Blog 14 Apr 19News broke this week that a new online regulator will fine web companies that fail to protect users, and possibly block offending websites being accessed under new UK government plans…..

Under the proposed plans, companies that run social media platforms, file hosting sites, discussion forums, messaging service and search engines will become responsible for any harmful material which their users are allowed to share or discover.

I am not entirely sure how the UK Government proposes to police this under the new plans, because let’s be honest, social media can be like the “Wild West” at times, but I will be following this one very closely.

The article however has given me an opportunity to discuss social media here on the Isle of Man, especially in my current role as an MHK in which you are open to a significant amount of criticism at times.

From the outset, I should say that there is a clear difference between criticism, challenge and lies.

Personally, I continue to embrace social media as a way of engaging with Constituents or to share my own views on a particular political topic, but more importantly to listen to views and to gauge public opinion on the decisions being made by individual Departments or collectively in Tynwald or the House of Keys.

As an MHK I expect to be challenged and criticised for the decisions taken from time to time, and it is my job as an MHK to respond to that criticism or the questions being asked, along with trying to explain how a particular decision was made.

In respect of the Manx public, they are certainly entitled to ask any MHK fair and reasonable questions on any topic, and as the elected Members of the House of Keys we have an overriding duty to answer those questions wherever possible.

However, as an MHK I try not to engage or answer questions, even polite ones, that are being tabled by “fake accounts” or “internet trolls”….

If you have a legitimate concern or question, then I don’t see why you have to hide your name.

The one part of social media I certainly cannot accept is when people post nothing short of barefaced lies for reasons or motives that only the original poster really understands….

Personally, I have been criticised by families and friends many times for challenging these sorts of posts, especially on Manx Forums, which is a site I have genuinely enjoyed engaging with since around 2011.

Some people say I shouldn’t bite, but other people say I should have an absolute right to challenge those types of comments and statements that are simply untrue.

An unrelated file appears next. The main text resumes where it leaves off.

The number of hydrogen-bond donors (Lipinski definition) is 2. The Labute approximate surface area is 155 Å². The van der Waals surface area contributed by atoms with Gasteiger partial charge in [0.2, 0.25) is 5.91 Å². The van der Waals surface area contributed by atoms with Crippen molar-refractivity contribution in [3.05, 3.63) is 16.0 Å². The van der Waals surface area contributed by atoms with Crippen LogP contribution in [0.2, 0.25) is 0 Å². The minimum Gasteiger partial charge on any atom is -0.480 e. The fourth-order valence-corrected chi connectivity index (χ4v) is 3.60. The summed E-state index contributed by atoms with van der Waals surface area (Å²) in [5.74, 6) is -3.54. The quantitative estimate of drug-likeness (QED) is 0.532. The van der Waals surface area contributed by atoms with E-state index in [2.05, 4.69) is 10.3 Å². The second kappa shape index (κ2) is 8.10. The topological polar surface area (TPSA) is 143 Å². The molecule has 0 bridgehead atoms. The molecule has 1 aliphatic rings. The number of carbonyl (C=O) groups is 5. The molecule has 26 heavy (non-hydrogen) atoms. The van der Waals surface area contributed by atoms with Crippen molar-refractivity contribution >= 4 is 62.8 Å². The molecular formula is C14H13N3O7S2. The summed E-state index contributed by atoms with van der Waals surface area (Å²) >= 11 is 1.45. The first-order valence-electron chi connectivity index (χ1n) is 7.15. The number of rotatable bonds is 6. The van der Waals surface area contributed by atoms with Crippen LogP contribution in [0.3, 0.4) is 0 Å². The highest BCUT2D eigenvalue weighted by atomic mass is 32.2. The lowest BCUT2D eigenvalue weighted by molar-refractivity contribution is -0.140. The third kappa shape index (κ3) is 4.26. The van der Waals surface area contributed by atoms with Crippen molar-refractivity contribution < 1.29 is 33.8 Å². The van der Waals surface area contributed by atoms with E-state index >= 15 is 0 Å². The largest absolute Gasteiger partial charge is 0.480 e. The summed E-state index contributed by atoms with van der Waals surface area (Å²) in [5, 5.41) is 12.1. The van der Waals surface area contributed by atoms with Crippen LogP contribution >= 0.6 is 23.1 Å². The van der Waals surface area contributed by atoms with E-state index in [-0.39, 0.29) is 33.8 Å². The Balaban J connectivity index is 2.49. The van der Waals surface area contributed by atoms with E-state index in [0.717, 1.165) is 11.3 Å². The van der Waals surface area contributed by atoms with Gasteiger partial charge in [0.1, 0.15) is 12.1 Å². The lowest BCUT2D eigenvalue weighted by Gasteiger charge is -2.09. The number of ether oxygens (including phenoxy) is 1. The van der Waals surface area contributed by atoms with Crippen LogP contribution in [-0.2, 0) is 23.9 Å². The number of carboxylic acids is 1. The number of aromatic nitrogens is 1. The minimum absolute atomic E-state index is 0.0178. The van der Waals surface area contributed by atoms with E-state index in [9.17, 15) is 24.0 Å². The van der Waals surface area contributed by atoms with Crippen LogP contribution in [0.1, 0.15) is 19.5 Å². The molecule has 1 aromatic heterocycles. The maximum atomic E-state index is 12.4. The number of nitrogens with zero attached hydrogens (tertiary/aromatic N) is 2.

Anyway, there is an excellent short BBC video, which is only three minutes long, entitled “Social Media & Twitter Abuse in Politics” – it is definitely well worth watching…..

https://www.bing.com/videos/search?q=bbc+news%2c+social+media&&view=detail&mid=D31D960FEB4419B5F474D31D960FEB4419B5F474&&FORM=VRDGAR

As for this week’s activities, I finally caught up with any outstanding emails on Monday morning, and again I offer my sincere apologies for any delay in responding to Constituents over the past couple of weeks.

I then started to go through the agenda pack for the Select Committee on Accommodation for Vulnerable Young People before heading down to the Committee room for a Pre-Meeting that started at 10.30am.

At 11am the Committee took evidence from Christian Forbes, Managing Director of Fundamentum, which is an organisation that forges strong relationships with numerous Housing Associations, Local Authorities and Registered Providers across the UK, and as an Isle of Man Company it has successfully transacted on more than 100 properties, with 70 from within the supported Housing Sector.

Back to the office at 13.00 to send a few emails before driving to Laxey to meet up with various people, including the Chief Minister, President of Tynwald and other guests for a formal tour of the Laxey Flour Mill.

Chairman of the Board, Colin Kniveton led the site visit. A big thank you to Colin and the other Board Members and the staff at the Laxey Flour Mill for a wonderful tour.

Laxey Flour Mills has been supplying the Isle of Man with highest quality flour since 1860, despite various financial setbacks over the years, along with three calamitous fires and the impact of two World Wars.

Laxey Flour Mills is 100% owned by the Isle of Man Government.

In the last few months, Laxey Flour Mills has acquired a new machine, which will certainly improve overall packaging of flour and the efficiency of the Mill.

It is only when you walk around these local facilities that you appreciate the reasons why we should support local wherever possible.

Once the tour concluded, it was straight to the office for 16.00, in order to catch up with a few things before heading home at 17.10, which gave Ellen and me an opportunity to head out for a walk before tea.
Woke up Tuesday morning to the news that a man was found unresponsive behind the Sefton Hotel on Monday evening at around 19.00. Unfortunately, the police later confirmed that the man had died and they were asking people not to speculate at this time….

We are only a small community on the Isle of Man, so news such as this certainly raises speculation through social media. My thoughts are with his family and friends this week.

On Tuesday morning Ellen and I were up early as we headed out for a quick walk just after 6am. It wasn’t a long walk, only around 2.4 miles but enough without being late into the office.

In fact, I still managed to get in the office for 8am ahead of this month’s Tynwald sitting, which was definitely one of the shortest Order Papers I have seen for this administration.

The first couple of hours were spent at my desk dealing with various things, along with a couple of Constituent issues relating to Housing, GP and the increase of School Bus Fares.